Your Best Production Assistant Could Soon Be An Algorithm

FKT Magazin 7/2018

As studio content creation and live production continues to get more demanding and complex, producers are finding that having a reliable, fast and efficient assistant is invaluable… even if that assistantis actually a series of Artificial Intelligence (AI) and machine learning software algorithms.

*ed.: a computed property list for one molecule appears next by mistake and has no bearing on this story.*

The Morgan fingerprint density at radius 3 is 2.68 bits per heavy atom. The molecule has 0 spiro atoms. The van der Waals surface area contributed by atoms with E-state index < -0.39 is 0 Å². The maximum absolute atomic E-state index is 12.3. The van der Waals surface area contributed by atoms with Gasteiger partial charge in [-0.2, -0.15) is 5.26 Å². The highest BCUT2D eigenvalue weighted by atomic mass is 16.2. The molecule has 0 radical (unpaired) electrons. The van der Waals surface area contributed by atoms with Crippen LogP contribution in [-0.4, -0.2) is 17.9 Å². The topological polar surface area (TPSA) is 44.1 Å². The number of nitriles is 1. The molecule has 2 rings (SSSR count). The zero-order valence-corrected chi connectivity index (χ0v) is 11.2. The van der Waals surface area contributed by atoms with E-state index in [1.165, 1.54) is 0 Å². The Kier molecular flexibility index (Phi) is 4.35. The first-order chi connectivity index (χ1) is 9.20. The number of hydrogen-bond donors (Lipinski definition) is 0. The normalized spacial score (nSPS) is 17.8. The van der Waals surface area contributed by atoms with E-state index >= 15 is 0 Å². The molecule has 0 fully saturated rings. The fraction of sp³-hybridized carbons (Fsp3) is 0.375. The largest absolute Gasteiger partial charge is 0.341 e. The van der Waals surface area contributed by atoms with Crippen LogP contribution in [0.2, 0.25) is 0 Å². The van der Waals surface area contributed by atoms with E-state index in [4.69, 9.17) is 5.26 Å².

Most people are extremely familiar with this type of technology and use it regularly, without even realizing it. For example, Google Translate or geolocation searches via Apple Maps. These commonly used resources involve a type of machine learning to complete a single-problem task like “translate this.” Often called neural networks and machine learning, AI is being applied to solve the most difficult challenges in media production and distribution by “learning” from a large set of data. The technology can help an editor find a single clip amongst of storage arrays holding petabytes of information in mere seconds. It can automatically calibrate or learn a studio environment or field of play and instruct devices to react accordingly. And it can execute AI-powered image framing, highlights creation, graphics insertion and even serve as a virtual program director.